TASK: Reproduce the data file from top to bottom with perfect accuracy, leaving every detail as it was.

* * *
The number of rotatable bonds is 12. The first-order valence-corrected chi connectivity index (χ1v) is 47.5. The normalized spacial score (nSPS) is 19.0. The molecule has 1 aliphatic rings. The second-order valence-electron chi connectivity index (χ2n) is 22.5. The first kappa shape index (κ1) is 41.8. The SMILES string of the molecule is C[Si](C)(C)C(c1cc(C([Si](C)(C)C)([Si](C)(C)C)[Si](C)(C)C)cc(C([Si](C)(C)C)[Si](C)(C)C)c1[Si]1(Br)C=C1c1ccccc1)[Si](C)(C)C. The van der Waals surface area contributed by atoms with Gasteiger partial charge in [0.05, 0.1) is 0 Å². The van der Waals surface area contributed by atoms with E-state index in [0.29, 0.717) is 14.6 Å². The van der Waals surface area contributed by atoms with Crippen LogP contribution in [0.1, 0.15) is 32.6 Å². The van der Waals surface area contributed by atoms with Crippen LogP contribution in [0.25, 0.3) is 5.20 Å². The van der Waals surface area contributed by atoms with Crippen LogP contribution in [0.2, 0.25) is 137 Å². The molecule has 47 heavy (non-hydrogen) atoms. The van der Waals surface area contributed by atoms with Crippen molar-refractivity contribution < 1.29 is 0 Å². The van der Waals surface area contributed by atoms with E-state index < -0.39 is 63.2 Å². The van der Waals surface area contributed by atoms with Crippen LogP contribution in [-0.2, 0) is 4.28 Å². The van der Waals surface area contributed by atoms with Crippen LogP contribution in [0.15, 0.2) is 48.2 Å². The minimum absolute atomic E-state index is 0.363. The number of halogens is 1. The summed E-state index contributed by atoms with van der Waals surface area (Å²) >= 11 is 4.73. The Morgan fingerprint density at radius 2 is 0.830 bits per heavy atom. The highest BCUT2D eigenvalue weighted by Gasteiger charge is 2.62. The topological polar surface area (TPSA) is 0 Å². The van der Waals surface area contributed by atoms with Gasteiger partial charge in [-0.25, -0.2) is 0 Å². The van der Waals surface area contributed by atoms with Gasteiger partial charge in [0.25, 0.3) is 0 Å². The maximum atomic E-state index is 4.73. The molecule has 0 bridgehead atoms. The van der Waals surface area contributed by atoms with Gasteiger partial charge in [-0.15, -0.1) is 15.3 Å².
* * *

The number of rotatable bonds is 12. The first-order valence-corrected chi connectivity index (χ1v) is 47.5. The normalized spacial score (nSPS) is 19.0. The molecule has 1 aliphatic rings. The second-order valence-electron chi connectivity index (χ2n) is 22.5. The first kappa shape index (κ1) is 41.8. The SMILES string of the molecule is C[Si](C)(C)C(c1cc(C([Si](C)(C)C)([Si](C)(C)C)[Si](C)(C)C)cc(C([Si](C)(C)C)[Si](C)(C)C)c1[Si]1(Br)C=C1c1ccccc1)[Si](C)(C)C. The van der Waals surface area contributed by atoms with Gasteiger partial charge in [0.05, 0.1) is 0 Å². The van der Waals surface area contributed by atoms with E-state index in [0.29, 0.717) is 14.6 Å². The van der Waals surface area contributed by atoms with Crippen LogP contribution in [0.1, 0.15) is 32.6 Å². The van der Waals surface area contributed by atoms with Crippen LogP contribution in [0.25, 0.3) is 5.20 Å². The van der Waals surface area contributed by atoms with Crippen LogP contribution in [0.2, 0.25) is 137 Å². The molecule has 47 heavy (non-hydrogen) atoms. The van der Waals surface area contributed by atoms with Crippen molar-refractivity contribution < 1.29 is 0 Å². The van der Waals surface area contributed by atoms with E-state index < -0.39 is 63.2 Å². The van der Waals surface area contributed by atoms with Crippen LogP contribution in [-0.2, 0) is 4.28 Å². The van der Waals surface area contributed by atoms with Crippen LogP contribution in [0.15, 0.2) is 48.2 Å². The minimum absolute atomic E-state index is 0.363. The number of halogens is 1. The summed E-state index contributed by atoms with van der Waals surface area (Å²) >= 11 is 4.73. The Morgan fingerprint density at radius 2 is 0.830 bits per heavy atom. The highest BCUT2D eigenvalue weighted by Gasteiger charge is 2.62. The topological polar surface area (TPSA) is 0 Å². The van der Waals surface area contributed by atoms with Gasteiger partial charge in [-0.25, -0.2) is 0 Å². The van der Waals surface area contributed by atoms with Gasteiger partial charge in [0.25, 0.3) is 0 Å². The maximum atomic E-state index is 4.73. The molecule has 0 bridgehead atoms. The van der Waals surface area contributed by atoms with Gasteiger partial charge in [-0.15, -0.1) is 15.3 Å².